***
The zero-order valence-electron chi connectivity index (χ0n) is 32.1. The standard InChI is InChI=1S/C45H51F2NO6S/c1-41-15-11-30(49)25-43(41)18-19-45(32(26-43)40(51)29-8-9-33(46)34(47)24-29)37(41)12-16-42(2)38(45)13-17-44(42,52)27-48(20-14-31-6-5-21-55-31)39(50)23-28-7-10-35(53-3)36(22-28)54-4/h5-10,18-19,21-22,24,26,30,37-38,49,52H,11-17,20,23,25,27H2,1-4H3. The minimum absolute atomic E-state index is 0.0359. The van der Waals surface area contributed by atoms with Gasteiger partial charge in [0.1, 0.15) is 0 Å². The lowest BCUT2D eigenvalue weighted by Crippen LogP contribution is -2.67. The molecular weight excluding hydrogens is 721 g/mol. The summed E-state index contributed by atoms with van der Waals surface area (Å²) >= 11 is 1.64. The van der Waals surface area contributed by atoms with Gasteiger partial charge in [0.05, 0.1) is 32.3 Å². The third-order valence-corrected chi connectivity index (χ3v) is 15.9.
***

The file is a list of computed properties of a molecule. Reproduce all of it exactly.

The zero-order valence-electron chi connectivity index (χ0n) is 32.1. The standard InChI is InChI=1S/C45H51F2NO6S/c1-41-15-11-30(49)25-43(41)18-19-45(32(26-43)40(51)29-8-9-33(46)34(47)24-29)37(41)12-16-42(2)38(45)13-17-44(42,52)27-48(20-14-31-6-5-21-55-31)39(50)23-28-7-10-35(53-3)36(22-28)54-4/h5-10,18-19,21-22,24,26,30,37-38,49,52H,11-17,20,23,25,27H2,1-4H3. The minimum absolute atomic E-state index is 0.0359. The van der Waals surface area contributed by atoms with Gasteiger partial charge in [0.1, 0.15) is 0 Å². The lowest BCUT2D eigenvalue weighted by Crippen LogP contribution is -2.67. The molecular weight excluding hydrogens is 721 g/mol. The summed E-state index contributed by atoms with van der Waals surface area (Å²) >= 11 is 1.64. The van der Waals surface area contributed by atoms with Gasteiger partial charge in [0.05, 0.1) is 32.3 Å². The third-order valence-corrected chi connectivity index (χ3v) is 15.9.